Circle’s USDC Loses its Dollar Peg. Details

  • USDC lost its peg to the dollar shortly after SVB was shut down.
  • Circle reportedly has $3.3 billion of its reserves in Silicon Valley Bank.
  • Crypto users have called for a swift response from the government to prevent further damage from the situation.

Hours after news emerged that Silicon Valley Bank (SVB) had collapsed, USDC, a stablecoin, lost over 10% of its value and traded at $0.8774. Stablecoins are usually pegged 1:1 to fiat currencies. However, USDC lost its peg following reports that its parent company, Circle, was exposed to the failed SVB.

There have been questions about the possible consequences of SVB’s collapse, and a Circle executive foresees a wilder implication in the business, banking, and entrepreneur sectors if the federal government fails to implement strategies to balance the situation. Dante Disparte, the Chief Strategy Officer and Head of Global Policy for Circle, warned that SVB is relevant to the US economy, and therefore, authorities need to react adequately to the situation.

Sharing insight into Circle’s exposure to Silicon Valley Bank, Disparte said,

As with Silvergate, our teams have worked at speed to limit any exposure to banks. This includes a wire transfer request made before SVB’s FDIC receivership. A $3.3 billion cash exposure remains, but we follow state and federal guidance.

According to reports, Circle attempted to withdraw $3.3 billion of its $40 billion reserve from SVB on Thursday, March 9. However, the wire transfer was declined due to an incomplete transfer process. So, the stablecoin issuer has $3.3 billion of its reserves with the doomed SVB bank.

Interestingly, crypto firms such as Coinbase and Jump Trading redeemed about $850 million and $138 million USDC, respectively, to minimize exposure. Coinbase, which issues USDC through a partnership with Circle, also tweeted that it will “temporarily” pause USDC conversions while banks are closed over the weekend.

Furthermore, regulators in California took control of SVB and forced its closure on Friday. The Federal Deposit Insurance Corporation (FIDC) insures SVB accounts up to $250,000, which might leave Circle and other depositors out of the picture.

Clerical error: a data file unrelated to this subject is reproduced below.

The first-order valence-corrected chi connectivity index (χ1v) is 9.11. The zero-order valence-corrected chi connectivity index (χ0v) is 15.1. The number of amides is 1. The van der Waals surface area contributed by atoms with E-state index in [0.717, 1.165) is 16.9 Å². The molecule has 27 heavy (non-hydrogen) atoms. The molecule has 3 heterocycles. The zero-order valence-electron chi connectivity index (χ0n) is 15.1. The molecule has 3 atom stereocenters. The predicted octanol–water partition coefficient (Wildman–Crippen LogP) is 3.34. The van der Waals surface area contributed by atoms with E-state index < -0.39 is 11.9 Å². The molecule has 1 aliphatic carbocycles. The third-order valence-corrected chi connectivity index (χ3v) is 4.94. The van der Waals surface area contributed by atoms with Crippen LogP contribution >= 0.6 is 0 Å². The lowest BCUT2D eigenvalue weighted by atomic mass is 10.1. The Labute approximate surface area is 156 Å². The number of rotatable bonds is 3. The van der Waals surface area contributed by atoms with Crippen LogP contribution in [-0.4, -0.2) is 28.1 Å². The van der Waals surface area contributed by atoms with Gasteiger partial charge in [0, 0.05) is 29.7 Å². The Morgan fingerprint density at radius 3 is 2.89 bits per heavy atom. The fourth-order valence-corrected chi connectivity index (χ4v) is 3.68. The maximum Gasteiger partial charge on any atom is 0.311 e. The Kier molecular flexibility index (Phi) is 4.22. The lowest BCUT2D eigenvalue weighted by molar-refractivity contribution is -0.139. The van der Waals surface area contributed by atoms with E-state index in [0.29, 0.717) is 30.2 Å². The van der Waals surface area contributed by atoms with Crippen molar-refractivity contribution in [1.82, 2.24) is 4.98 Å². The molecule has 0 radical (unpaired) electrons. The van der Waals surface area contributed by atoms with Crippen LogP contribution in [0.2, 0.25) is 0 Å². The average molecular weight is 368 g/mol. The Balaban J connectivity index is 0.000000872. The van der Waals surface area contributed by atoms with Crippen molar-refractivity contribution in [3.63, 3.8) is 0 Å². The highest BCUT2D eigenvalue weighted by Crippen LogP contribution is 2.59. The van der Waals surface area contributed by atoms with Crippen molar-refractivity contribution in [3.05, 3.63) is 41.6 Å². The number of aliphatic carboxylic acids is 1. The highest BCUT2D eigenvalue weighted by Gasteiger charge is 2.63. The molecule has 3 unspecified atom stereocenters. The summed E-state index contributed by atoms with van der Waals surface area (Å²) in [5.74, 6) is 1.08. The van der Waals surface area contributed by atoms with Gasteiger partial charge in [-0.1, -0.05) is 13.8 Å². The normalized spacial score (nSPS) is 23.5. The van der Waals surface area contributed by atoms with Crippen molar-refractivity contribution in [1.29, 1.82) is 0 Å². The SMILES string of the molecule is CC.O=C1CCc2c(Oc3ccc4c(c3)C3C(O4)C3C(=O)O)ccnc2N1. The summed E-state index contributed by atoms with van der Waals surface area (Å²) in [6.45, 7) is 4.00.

SVB’s problems are said to have begun last year when the US Federal Reserve started raising interest rates, erasing the value of its mortgage bonds and US Treasury. Interestingly, Jerome Powell, the head of the Fed, said this week that he expects interest rates to rise this year beyond what the market anticipates.

Is USDC Headed for a Fall?

Circle has stayed somewhat silent amid concerns for its future. However, the stablecoin issuer tweeted on Friday that “Circle and USDC continue to operate normally.” The situation with SVB is a far cry from what had been expected.

Circle previously announced plans to increase its staff strength by 25%. The news came as a surprise at the time. Circle’s chief financial officer, Jeremy Fox-Geen also revealed Circle’s plans to go public if market conditions were favorable.

Only time will tell if Circle will join the list of crypto firms to suffer unforeseen collapses like Terra and FTX.

Lawrence Woriji Verified

Lawrence has covered some exciting stories in his career as a journalist, he finds blockchain-related stories very intriguing. He believes Web3 will change the world and wants everyone to be a part of it.

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